My cat's veterinarian advised me not to bring lilies into my home. Are they really that dangerous?
A recent article in the Journal of American Animal Hospital Association on lily exposure in 57 cats included statistics on cat owners’ awareness of lily toxicity. 73% of the owners had no knowledge of risk, and 27% knew of potential threat but brought lilies into the home anyway. If these numbers are representative for all cat “families,” that means there are a lot of people who need to know about this problem.
Eating even tiny amounts of Lilium or Hemerocallis species causes acute kidney failure in cats, and all parts — flower, leaves, even pollen — are potentially toxic. There is no test for lily toxicity — the diagnosis is based on known or suspected history of ingestion, or seeing parts of the plant in vomit. While the cause of the toxic principle in the plant is still unknown, we do know that early and aggressive therapy is needed to save these cats.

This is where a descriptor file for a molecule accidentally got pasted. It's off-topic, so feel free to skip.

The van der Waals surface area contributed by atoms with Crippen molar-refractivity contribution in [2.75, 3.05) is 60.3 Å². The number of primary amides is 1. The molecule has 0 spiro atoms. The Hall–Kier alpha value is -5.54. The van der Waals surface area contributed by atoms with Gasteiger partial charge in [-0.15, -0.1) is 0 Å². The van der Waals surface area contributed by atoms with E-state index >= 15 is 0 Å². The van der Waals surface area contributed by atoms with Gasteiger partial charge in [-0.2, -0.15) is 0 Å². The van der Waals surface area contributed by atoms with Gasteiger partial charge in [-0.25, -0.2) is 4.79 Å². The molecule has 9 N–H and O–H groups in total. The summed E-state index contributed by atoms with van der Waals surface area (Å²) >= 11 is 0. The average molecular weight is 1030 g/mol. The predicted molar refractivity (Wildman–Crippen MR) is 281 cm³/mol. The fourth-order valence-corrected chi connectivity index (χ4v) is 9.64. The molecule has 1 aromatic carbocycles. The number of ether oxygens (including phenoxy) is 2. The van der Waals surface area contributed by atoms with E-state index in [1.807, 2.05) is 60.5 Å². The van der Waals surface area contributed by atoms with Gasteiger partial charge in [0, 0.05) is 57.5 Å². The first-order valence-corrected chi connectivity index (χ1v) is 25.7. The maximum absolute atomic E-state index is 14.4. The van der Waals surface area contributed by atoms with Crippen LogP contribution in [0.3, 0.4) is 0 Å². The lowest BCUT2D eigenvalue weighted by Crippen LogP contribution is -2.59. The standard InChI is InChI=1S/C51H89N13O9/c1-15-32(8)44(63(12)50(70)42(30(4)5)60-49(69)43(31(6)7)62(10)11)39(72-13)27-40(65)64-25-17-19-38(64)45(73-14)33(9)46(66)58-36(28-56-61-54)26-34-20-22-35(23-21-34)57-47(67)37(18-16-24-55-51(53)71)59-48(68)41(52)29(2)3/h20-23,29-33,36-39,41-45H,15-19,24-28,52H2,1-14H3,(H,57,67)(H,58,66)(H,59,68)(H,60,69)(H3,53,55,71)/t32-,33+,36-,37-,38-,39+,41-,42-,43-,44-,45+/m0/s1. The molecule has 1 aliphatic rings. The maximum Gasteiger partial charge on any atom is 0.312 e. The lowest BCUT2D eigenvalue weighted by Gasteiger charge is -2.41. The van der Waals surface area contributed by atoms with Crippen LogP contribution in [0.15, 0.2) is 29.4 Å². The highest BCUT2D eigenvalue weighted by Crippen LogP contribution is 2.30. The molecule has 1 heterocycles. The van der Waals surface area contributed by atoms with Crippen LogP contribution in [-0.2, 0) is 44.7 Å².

Initial treatment is induction of vomiting to empty the stomach as soon as possible after ingestion, ideally within an hour, and administering medication to prevent absorption of the toxin from the gastrointestinal tract, followed by 48 hours of IV fluid therapy to ensure the kidneys continue to function properly. As long as cats receive prompt and complete treatment, and kidney values remain normal 48 to 72 hours later, the cats have a good long term prognosis.
However, if cats do not receive early intervention, signs of kidney failure typically develop in 2 to 4 days and the mortality rate is high. Lilies are a serious threat to cats. If you are already in the 27% who know about this risk, but bring home lilies anyway, please think again!